Introducing Abyssomedon williamsi

Elements of the newly described Abyssomedon williamsi from the early Permian of Oklahoma.

Elements of the newly described Abyssomedon williamsi from the early Permian of Oklahoma.

Abyssomedon williamsi is a new parareptile from the Richards Spur Locality in Oklahoma reported by Mark MacDougall and Robert Reisz from University of Toronto, Mississauga in the Zoological Journal of the Linnean Society.

Parareptiles are a sister taxon to Eureptiles, or “true reptiles,” and have traditionally included the anapsids. These species are generally very primitive. There is an unusually high number of Early Permian parareptile fossils found at the Richards Spur Locality in Oklahoma. A. williamsi is just the newest species described from the locality.

A. williamsi is an important new species. A. williamsi belongs to a clade of Parareptiles called nyctiphruretids, This clade is normally found in mid-to late Permian deposits in Russia. The discovery of A. williamsi in Oklahoma in early Permian deposits extends both the clade’s temporal and geographic range.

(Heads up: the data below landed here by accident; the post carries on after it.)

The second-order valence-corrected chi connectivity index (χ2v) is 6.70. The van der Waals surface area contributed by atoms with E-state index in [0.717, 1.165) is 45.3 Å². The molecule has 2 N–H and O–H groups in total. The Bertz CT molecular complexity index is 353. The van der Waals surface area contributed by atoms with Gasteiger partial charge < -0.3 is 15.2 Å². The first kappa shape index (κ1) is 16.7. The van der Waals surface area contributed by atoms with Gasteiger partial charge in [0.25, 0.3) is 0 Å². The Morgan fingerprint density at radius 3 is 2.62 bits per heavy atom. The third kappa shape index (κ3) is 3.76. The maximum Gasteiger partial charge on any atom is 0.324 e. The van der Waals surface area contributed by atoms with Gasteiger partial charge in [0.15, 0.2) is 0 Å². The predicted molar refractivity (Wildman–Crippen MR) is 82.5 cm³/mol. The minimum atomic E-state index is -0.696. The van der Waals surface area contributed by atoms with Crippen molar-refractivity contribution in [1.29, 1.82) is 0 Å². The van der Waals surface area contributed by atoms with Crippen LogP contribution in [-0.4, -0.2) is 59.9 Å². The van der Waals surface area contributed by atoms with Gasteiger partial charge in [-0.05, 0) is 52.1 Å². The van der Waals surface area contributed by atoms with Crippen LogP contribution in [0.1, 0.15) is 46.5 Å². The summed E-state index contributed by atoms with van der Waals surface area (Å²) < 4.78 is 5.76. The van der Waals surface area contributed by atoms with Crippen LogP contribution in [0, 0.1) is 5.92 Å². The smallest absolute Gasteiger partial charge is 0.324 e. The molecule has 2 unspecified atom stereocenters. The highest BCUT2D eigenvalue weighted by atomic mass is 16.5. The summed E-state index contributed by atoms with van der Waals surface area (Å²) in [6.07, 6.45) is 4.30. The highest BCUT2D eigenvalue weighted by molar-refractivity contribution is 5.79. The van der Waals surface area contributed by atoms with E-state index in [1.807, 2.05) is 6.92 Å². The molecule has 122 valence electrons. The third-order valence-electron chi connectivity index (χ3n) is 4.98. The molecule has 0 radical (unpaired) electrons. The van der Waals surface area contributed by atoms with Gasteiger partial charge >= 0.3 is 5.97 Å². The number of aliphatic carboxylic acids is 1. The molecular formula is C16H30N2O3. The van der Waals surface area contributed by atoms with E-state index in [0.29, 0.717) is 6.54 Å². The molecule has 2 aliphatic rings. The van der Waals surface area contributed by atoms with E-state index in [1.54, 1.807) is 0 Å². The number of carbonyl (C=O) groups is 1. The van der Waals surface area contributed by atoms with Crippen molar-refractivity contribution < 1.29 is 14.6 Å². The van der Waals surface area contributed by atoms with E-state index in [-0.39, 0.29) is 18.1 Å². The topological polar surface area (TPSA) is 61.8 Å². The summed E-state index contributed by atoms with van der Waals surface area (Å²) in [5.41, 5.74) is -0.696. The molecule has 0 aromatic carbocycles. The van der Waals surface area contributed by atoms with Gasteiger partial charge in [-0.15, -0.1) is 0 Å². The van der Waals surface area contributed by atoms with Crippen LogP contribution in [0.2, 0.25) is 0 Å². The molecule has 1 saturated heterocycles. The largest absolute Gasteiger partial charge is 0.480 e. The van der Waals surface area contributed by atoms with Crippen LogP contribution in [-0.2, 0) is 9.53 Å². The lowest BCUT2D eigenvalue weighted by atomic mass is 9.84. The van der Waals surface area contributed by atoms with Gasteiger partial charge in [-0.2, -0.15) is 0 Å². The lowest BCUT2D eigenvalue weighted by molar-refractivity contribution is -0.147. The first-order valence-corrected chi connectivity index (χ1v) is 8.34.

On a more personal note, A. wiliamsi has a very close tie with Burpee Museum; A. williamsi is named for Burpee Museum’s very own Scott Williams! Scott has collected in the Richards Spur Locality and has frequently collaborated with Dr. Robert Reisz on Permian projects that are part of the Museum’s permanent collection. In the paleontology world, to have a fossil species named after you is quite an honor. We hope you’ll join us as we congratulate the authors and Scott on this great new Parareptile species!

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